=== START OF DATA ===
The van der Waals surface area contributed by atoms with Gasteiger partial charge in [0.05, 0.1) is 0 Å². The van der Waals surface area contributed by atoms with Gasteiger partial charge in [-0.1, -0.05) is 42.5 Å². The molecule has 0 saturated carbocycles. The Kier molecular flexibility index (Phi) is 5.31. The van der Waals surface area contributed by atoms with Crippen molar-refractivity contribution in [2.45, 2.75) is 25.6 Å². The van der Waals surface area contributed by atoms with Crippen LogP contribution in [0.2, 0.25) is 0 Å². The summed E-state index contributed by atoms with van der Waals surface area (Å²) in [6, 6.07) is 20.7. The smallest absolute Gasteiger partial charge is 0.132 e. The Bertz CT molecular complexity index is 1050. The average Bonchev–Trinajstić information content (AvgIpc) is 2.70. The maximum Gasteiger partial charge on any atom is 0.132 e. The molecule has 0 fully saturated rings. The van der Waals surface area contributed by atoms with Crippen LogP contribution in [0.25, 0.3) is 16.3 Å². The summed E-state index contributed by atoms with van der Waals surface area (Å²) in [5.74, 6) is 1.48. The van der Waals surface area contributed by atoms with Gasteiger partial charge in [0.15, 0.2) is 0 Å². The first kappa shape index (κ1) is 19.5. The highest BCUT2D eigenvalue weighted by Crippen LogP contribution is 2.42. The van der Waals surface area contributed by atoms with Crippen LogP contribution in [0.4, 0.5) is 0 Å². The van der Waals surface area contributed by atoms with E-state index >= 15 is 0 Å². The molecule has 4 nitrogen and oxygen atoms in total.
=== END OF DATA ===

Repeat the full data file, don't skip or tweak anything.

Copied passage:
The van der Waals surface area contributed by atoms with Gasteiger partial charge in [0.05, 0.1) is 0 Å². The van der Waals surface area contributed by atoms with Gasteiger partial charge in [-0.1, -0.05) is 42.5 Å². The molecule has 0 saturated carbocycles. The Kier molecular flexibility index (Phi) is 5.31. The van der Waals surface area contributed by atoms with Crippen molar-refractivity contribution in [2.45, 2.75) is 25.6 Å². The van der Waals surface area contributed by atoms with Crippen LogP contribution in [0.2, 0.25) is 0 Å². The summed E-state index contributed by atoms with van der Waals surface area (Å²) in [6, 6.07) is 20.7. The smallest absolute Gasteiger partial charge is 0.132 e. The Bertz CT molecular complexity index is 1050. The average Bonchev–Trinajstić information content (AvgIpc) is 2.70. The maximum Gasteiger partial charge on any atom is 0.132 e. The molecule has 0 fully saturated rings. The van der Waals surface area contributed by atoms with Crippen LogP contribution in [0.25, 0.3) is 16.3 Å². The summed E-state index contributed by atoms with van der Waals surface area (Å²) in [5.74, 6) is 1.48. The van der Waals surface area contributed by atoms with Gasteiger partial charge in [0.15, 0.2) is 0 Å². The first kappa shape index (κ1) is 19.5. The highest BCUT2D eigenvalue weighted by Crippen LogP contribution is 2.42. The van der Waals surface area contributed by atoms with Crippen LogP contribution in [0.4, 0.5) is 0 Å². The van der Waals surface area contributed by atoms with E-state index >= 15 is 0 Å². The molecule has 4 nitrogen and oxygen atoms in total.